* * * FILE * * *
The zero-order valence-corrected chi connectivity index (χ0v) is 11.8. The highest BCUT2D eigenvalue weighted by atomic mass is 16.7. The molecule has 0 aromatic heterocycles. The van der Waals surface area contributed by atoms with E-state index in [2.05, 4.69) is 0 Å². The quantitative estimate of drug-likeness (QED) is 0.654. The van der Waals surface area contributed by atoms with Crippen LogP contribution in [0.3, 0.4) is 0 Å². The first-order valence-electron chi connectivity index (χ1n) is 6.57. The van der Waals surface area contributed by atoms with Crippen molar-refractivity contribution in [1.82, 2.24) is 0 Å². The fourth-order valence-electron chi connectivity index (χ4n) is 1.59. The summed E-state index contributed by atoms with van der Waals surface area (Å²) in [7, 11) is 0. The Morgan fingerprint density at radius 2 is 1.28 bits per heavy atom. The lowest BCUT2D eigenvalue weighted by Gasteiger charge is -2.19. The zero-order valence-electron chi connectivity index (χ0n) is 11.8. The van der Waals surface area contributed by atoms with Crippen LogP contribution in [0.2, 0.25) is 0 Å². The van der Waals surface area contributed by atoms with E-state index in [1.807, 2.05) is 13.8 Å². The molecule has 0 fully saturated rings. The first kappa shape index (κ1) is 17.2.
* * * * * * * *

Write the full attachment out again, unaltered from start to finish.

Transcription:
The zero-order valence-corrected chi connectivity index (χ0v) is 11.8. The highest BCUT2D eigenvalue weighted by atomic mass is 16.7. The molecule has 0 aromatic heterocycles. The van der Waals surface area contributed by atoms with E-state index in [2.05, 4.69) is 0 Å². The quantitative estimate of drug-likeness (QED) is 0.654. The van der Waals surface area contributed by atoms with Crippen LogP contribution in [0.3, 0.4) is 0 Å². The first-order valence-electron chi connectivity index (χ1n) is 6.57. The van der Waals surface area contributed by atoms with Crippen molar-refractivity contribution in [1.82, 2.24) is 0 Å². The fourth-order valence-electron chi connectivity index (χ4n) is 1.59. The summed E-state index contributed by atoms with van der Waals surface area (Å²) in [7, 11) is 0. The Morgan fingerprint density at radius 2 is 1.28 bits per heavy atom. The lowest BCUT2D eigenvalue weighted by Gasteiger charge is -2.19. The zero-order valence-electron chi connectivity index (χ0n) is 11.8. The van der Waals surface area contributed by atoms with Crippen LogP contribution in [0.2, 0.25) is 0 Å². The van der Waals surface area contributed by atoms with E-state index in [1.807, 2.05) is 13.8 Å². The molecule has 0 fully saturated rings. The first kappa shape index (κ1) is 17.2.